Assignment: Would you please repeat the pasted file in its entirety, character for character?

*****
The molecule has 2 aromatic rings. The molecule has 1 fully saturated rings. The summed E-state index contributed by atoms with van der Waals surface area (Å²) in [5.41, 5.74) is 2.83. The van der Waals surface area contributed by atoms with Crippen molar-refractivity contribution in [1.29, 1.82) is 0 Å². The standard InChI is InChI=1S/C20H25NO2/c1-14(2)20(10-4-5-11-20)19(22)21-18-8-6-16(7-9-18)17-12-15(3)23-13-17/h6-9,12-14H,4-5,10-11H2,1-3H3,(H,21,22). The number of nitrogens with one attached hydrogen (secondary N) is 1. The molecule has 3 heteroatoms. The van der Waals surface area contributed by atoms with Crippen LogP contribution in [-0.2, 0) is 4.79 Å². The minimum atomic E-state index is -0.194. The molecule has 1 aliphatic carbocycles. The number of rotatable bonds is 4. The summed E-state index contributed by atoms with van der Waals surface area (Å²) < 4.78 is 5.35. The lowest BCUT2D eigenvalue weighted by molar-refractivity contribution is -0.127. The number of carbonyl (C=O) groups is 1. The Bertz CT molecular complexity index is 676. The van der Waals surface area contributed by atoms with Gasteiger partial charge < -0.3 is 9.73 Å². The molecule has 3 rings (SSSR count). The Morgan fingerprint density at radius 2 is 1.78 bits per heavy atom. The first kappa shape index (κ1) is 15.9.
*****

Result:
The molecule has 2 aromatic rings. The molecule has 1 fully saturated rings. The summed E-state index contributed by atoms with van der Waals surface area (Å²) in [5.41, 5.74) is 2.83. The van der Waals surface area contributed by atoms with Crippen molar-refractivity contribution in [1.29, 1.82) is 0 Å². The standard InChI is InChI=1S/C20H25NO2/c1-14(2)20(10-4-5-11-20)19(22)21-18-8-6-16(7-9-18)17-12-15(3)23-13-17/h6-9,12-14H,4-5,10-11H2,1-3H3,(H,21,22). The number of nitrogens with one attached hydrogen (secondary N) is 1. The molecule has 3 heteroatoms. The van der Waals surface area contributed by atoms with Crippen LogP contribution in [-0.2, 0) is 4.79 Å². The minimum atomic E-state index is -0.194. The molecule has 1 aliphatic carbocycles. The number of rotatable bonds is 4. The summed E-state index contributed by atoms with van der Waals surface area (Å²) < 4.78 is 5.35. The lowest BCUT2D eigenvalue weighted by molar-refractivity contribution is -0.127. The number of carbonyl (C=O) groups is 1. The Bertz CT molecular complexity index is 676. The van der Waals surface area contributed by atoms with Gasteiger partial charge < -0.3 is 9.73 Å². The molecule has 3 rings (SSSR count). The Morgan fingerprint density at radius 2 is 1.78 bits per heavy atom. The first kappa shape index (κ1) is 15.9.